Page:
Sydney and Athens are studies in massive building for a two week party resulting in a collection of white elephants and taxpayer burden.  Vancouver is being covered by the government as well and so far it appears that they will be going way over budget by the time they host 2010.  However, due to the influx of Canadians and Americans who will attend those games, they may make a profit.  

That is not how we do things in the U.S.  Our goal is, and has always been to host an Olympics and make a profit, not burdening the taxpayers.  So far that formula has worked well.  I do not think now is the time to change that philosophy and expect taxpayers to foot the bill for an event that 99% of Americans will not see or benefit from in person just to appease the IOC. The Olympics are not a priority here.

If it ever came down to the games having to be taxpayer supported then I would not want the games held in this country.  The exception would be if they are taxed on a local level, since those individuals will benefit directly from the hosting of the games and all the revenues that go along with it.  As an example, if San Francisco wins, then I could see a special tax for the Bay Area counties since all of them will benefit from the games in one form or another.  That I wouldn't mind paying.  But I should not be expected to pay anything for any of the other 4 candidate cities if they happen to win 2016.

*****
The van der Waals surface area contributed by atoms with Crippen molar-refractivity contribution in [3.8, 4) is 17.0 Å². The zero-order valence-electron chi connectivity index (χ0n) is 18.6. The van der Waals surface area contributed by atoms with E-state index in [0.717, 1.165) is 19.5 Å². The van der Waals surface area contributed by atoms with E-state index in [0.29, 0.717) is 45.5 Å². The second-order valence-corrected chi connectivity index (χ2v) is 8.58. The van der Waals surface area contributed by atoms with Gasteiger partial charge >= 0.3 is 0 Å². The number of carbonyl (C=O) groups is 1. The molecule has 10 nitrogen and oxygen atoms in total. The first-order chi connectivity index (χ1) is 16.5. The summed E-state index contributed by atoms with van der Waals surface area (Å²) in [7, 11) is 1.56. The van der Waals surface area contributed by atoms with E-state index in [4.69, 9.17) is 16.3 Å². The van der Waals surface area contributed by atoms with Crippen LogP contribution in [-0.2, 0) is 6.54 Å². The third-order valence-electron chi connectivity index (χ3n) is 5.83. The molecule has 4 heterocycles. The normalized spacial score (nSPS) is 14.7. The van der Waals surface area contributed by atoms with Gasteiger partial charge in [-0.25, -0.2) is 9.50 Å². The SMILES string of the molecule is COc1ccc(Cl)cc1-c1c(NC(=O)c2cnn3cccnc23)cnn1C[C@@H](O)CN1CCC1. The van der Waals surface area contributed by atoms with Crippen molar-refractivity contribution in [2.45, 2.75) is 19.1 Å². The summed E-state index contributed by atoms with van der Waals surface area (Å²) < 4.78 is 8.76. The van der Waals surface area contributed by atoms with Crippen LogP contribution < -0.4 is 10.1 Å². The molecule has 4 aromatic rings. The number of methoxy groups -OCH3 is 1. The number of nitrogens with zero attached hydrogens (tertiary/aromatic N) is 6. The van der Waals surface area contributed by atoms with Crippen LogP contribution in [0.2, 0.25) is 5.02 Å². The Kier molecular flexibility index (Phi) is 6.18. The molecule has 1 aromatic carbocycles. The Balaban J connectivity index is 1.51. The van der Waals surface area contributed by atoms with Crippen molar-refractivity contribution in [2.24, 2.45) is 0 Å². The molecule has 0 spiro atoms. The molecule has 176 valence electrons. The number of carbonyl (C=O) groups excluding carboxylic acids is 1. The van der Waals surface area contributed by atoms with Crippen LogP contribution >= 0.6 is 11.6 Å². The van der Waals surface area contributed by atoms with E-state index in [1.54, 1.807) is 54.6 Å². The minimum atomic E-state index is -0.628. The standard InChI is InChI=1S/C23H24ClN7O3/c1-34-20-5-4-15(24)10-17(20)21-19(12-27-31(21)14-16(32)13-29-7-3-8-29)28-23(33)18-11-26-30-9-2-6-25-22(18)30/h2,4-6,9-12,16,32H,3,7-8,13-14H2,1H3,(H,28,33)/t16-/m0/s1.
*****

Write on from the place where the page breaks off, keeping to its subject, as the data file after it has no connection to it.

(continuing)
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Sydney and Athens are studies in massive building for a two week party resulting in a collection of white elephants and taxpayer burden.  

Just want to correct you on the Sydney thing, mate.

 :)

The Sydney venues are now all pretty well making a profit (Superdome is even now the second highest grossing indoor arena in the world after Madison Square Garden). The ongoing costs now are about $5 million for some of the specialised venues (equestrian, shooting and the velodrome) and the annual cost of maintaining the Olympic Park parklands _ which is almost exactly the same cost as the yearly maintenance budget for NY's Central Park. The White Elephant tag is now dated.

I think the problem now for the USOC is that the IOC are now pretty well demanding a public-private partnership for games funding. It does seem to be one of the big thorns in relations between the USOC and IOC.

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I really can't see how the IOC has the gall to demand gov't funding for a US Games when, except for Lake Placid 1980, the 3 US cities have delivered exceptional Games that have been privately funded AND solvent, put a bit of lucre in IOC coffers and have NOT left the local populace with bills to pay.  Ueberroth is right in saying to them: if our way of doing it is not good enough, then...see ya later.  They really have to clean the IOC of those old farts.